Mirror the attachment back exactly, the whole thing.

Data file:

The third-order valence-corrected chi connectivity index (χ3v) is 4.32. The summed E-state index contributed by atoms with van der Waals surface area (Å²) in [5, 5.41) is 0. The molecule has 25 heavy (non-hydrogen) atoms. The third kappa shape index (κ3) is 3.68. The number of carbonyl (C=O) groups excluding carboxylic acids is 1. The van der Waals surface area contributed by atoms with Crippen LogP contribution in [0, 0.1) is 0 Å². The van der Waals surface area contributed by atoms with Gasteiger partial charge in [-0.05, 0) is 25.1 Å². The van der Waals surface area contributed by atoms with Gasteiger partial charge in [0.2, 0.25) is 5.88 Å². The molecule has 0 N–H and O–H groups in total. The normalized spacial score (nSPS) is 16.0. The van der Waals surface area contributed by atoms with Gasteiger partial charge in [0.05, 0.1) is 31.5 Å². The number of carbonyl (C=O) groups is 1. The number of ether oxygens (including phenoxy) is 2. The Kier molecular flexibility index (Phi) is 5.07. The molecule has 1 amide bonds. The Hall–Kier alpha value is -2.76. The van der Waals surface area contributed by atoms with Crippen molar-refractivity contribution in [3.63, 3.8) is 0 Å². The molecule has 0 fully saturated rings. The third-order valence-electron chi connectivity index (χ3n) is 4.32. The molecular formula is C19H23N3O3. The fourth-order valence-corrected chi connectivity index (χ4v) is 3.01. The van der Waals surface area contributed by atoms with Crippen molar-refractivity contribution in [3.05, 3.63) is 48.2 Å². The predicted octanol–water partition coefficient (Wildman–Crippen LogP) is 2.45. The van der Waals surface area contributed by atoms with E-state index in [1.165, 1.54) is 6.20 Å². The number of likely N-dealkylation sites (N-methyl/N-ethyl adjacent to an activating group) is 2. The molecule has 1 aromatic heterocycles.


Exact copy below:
The third-order valence-corrected chi connectivity index (χ3v) is 4.32. The summed E-state index contributed by atoms with van der Waals surface area (Å²) in [5, 5.41) is 0. The molecule has 25 heavy (non-hydrogen) atoms. The third kappa shape index (κ3) is 3.68. The number of carbonyl (C=O) groups excluding carboxylic acids is 1. The van der Waals surface area contributed by atoms with Crippen LogP contribution in [0, 0.1) is 0 Å². The van der Waals surface area contributed by atoms with Gasteiger partial charge in [-0.05, 0) is 25.1 Å². The van der Waals surface area contributed by atoms with Gasteiger partial charge in [0.2, 0.25) is 5.88 Å². The molecule has 0 N–H and O–H groups in total. The normalized spacial score (nSPS) is 16.0. The van der Waals surface area contributed by atoms with Gasteiger partial charge in [0.05, 0.1) is 31.5 Å². The number of carbonyl (C=O) groups is 1. The number of ether oxygens (including phenoxy) is 2. The Kier molecular flexibility index (Phi) is 5.07. The molecule has 1 amide bonds. The Hall–Kier alpha value is -2.76. The van der Waals surface area contributed by atoms with Crippen molar-refractivity contribution in [3.63, 3.8) is 0 Å². The molecule has 0 fully saturated rings. The third-order valence-electron chi connectivity index (χ3n) is 4.32. The molecular formula is C19H23N3O3. The fourth-order valence-corrected chi connectivity index (χ4v) is 3.01. The van der Waals surface area contributed by atoms with Crippen molar-refractivity contribution in [3.05, 3.63) is 48.2 Å². The predicted octanol–water partition coefficient (Wildman–Crippen LogP) is 2.45. The van der Waals surface area contributed by atoms with E-state index in [1.165, 1.54) is 6.20 Å². The number of likely N-dealkylation sites (N-methyl/N-ethyl adjacent to an activating group) is 2. The molecule has 1 aromatic heterocycles.